Silver Peace Dollars are less popular, smaller, and have a lower silver content than their larger predecessors the Morgan Dollars. Despite this, huge numbers of them were struck and placed into circulation during the years 1921 to 1935. The Peace Dollars were produced in the three mints of Philadelphia, San Francisco, and Denver. All of these coins feature a little more than three fourths of an ounce of silver at .773 pure ounces. Because of the limited number of years the Mint produced them and the large quantities they struck, it is fairly easy to amass the entire Peace Dollar collection.
In 1918, Congress passed the Pittman Act which ordered the U.S. Treasury and Mint to create millions of silver dollars. In 1921, the Mint did not yet have a new design for the dollars, so it revived the Morgan Dollar one last time. It minted these until it could finalize the different design.
Anthony de Francisci the designer of the silver Peace Dollar was not an employee of the U.S. Mint. He entered a competition that the Federal Commission of Fine Arts held for a new silver dollar. In his obverse design, he modeled the traditional Lady Liberty using Teresa Cafarelli his 23 years old wife. Francisci's obverse and reverse designs for the new Peace Dollar won.
In 1921, the U.S. Mint struck its first of the new silver Peace Dollars in high relief. The problem was that the higher relief led to a poorly defined detail in the middle of the coins where the relief proved to be the highest. The Mint had to use greater pressure so that the dies would strike the coins correctly. Die production life decreased as a result, causing production costs to rise. The Mint solved the problem in 1922 by reducing the relief. This produced coins with a better, more even strike and also improved the life of the dies. The U.S. Mint then continued using this lower relief for all subsequent silver Peace Dollars it produced uninterrupted through 1928. It struck and issued the Peace Dollar coins a final two years in 1934 and 1935.
The United States Mint guarantees all silver Peace Dollars for purity, weight, and content. The 1921 issues are of higher relief than later years.
The coins were designed to commemorate peace in Europe after World War I ended. The obverse front of the coin includes an art deco version of Lady Liberty based on designer Anthony de Francisci's wife Teresa Cafarelli. Lady Liberty faces in the direction left on the coin. She wears a diadem made to resemble spikes. Above the statue the word Liberty is inscribed. Beneath her is the motto “In God We Trust” and the date of issue.
The revere back of the coins have an Eagle which is perched upon a rock. In its claws it holds a laurel branch representing peace. Below the eagle the single word “Peace” is inscribed. Above the eagle two phrases are featured, “United States of America” as well as motto “E Pluribus Unum.” In the middle of the coin, the face value “One Dollar” appears. The lower right of the coin features a horizon with rays of sun emanating from it. Underneath the word “One” and atop the tail of the eagle is the location for the mint mark.
American Silver Peace Dollar bullion is only struck in one weight denomination: one ounce. The specifications for Peace Dollars include:
All silver Peace Dollars have a face value of one dollar, exactly as expressed on the coins themselves. While law dictates that anyone can spend them for a dollar, in practice this is a symbolic value. The true value of Peace Dollars is generally significantly higher than the stated face value. The reason for this is that the coin's intrinsic value which the market determines is entirely separate from the face value stated by the Mint. With silver Peace Dollars, the fair market value of the coins is based mainly on the spot price of silver.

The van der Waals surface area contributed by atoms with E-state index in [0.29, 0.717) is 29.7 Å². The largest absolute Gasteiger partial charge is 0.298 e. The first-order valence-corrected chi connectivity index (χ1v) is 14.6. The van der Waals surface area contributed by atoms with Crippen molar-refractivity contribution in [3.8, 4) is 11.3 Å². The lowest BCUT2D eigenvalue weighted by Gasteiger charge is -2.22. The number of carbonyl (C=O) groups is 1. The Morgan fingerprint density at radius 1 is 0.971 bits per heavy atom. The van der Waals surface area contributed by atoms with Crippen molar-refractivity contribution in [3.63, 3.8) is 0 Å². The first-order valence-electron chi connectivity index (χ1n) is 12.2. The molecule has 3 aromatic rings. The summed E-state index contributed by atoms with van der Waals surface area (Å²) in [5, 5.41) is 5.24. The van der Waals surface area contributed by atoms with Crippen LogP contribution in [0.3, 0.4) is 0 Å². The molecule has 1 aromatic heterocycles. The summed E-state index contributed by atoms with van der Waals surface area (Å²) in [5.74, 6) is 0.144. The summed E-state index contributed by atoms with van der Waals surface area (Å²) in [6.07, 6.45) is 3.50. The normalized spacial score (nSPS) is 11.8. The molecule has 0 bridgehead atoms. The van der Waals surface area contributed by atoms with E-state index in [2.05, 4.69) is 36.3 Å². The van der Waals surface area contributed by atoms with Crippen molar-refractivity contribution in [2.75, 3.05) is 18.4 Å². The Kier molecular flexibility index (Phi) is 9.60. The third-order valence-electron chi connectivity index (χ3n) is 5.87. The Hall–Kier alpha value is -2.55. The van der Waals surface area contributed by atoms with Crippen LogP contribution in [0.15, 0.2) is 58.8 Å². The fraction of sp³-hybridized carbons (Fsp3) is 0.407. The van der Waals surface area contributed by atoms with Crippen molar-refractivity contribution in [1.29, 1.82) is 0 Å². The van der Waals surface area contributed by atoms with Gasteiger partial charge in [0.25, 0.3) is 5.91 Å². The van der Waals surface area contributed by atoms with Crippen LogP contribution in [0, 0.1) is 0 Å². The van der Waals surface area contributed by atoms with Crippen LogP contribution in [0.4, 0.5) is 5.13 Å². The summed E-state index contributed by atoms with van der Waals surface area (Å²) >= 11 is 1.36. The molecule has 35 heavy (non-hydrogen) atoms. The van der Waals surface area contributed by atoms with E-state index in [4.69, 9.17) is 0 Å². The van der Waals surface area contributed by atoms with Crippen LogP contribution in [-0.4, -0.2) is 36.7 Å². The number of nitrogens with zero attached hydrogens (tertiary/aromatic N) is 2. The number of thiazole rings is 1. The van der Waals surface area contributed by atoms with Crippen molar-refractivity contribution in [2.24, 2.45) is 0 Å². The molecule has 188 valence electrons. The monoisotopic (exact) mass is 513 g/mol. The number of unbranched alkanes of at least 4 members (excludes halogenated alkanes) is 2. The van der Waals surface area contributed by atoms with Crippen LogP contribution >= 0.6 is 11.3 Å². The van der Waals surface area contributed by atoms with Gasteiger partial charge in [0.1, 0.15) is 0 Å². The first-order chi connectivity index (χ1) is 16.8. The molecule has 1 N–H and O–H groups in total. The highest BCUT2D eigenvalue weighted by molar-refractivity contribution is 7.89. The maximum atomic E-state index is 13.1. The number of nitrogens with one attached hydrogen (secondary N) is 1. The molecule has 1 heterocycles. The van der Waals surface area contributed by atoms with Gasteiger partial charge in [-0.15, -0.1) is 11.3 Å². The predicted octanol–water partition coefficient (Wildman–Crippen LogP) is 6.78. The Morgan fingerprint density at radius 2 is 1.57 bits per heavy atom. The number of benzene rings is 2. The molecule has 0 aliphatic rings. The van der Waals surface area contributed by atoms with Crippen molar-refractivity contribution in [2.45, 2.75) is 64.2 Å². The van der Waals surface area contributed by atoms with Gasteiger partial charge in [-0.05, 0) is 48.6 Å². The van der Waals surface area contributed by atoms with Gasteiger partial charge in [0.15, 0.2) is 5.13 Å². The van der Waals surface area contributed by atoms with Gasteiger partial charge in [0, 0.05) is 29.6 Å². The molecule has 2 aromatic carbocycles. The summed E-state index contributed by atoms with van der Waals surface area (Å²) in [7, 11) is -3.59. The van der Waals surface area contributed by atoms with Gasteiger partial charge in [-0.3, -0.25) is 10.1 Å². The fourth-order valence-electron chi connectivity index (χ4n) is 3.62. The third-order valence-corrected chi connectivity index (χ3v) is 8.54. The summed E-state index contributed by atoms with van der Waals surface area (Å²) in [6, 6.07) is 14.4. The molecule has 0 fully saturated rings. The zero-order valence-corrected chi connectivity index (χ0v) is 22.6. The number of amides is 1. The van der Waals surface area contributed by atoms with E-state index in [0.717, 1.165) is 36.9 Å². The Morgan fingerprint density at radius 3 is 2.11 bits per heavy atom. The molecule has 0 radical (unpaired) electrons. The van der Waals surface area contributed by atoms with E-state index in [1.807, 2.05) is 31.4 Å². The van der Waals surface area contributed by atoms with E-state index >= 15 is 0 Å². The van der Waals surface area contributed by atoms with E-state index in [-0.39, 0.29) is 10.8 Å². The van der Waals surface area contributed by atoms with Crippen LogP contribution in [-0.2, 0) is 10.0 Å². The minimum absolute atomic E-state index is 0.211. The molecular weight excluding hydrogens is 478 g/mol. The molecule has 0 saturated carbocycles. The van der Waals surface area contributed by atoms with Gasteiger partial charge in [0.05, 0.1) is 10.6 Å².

Silver prices go up and down every trading day. This means that the silver Peace Dollar prices also fluctuate each market day. You can see real time metals pricing on our home page.
Silver peace dollars are IRS approved to add to your self directed precious metals IRA. When you include actual physical silver bullion coins in the IRA, you gain a particular diversification in your portfolio that does not rise and fall with the stock and bond markets. Silver makes an attractive hedge alternative to gold because its prices are substantially lower.
The Internal Revenue Service permits certain kinds of IRAs to contain real precious metals including silver, gold, platinum, and palladium. This is why these accounts are often called precious metals IRAs. These types of IRA accounts are only allowed to hold bullion that the IRS approves like Peace Dollars. Whatever types of silver investors buy, the minimum first purchase amount is $5,000 to fund such a precious metals IRA. Additional purchases may be done in only $1,000 minimum amounts.
The IRS has particular requirements for precious metal holdings. A minimum level of purity must be demonstrated in the coins for them to be IRA eligible. The U.S. Mint guarantees that all of its Silver Peace Dollars match the IRS requirements. The IRS also insists that these coins and bullion be kept in depositories which it approves. Precious metal depositories take responsibility for maintaining and keeping safe all bullion they guard. The IRS also permits individuals who have pre-existing IRAs to move them over to a new self directed IRA. This is called a roll over.
Silver Peace Dollars are not sold by the U.S. Mint any longer. They must be purchased from coin dealers or individual collectors. The administrator of your precious metals IRA will handle these arrangements on your behalf once you issue the orders.
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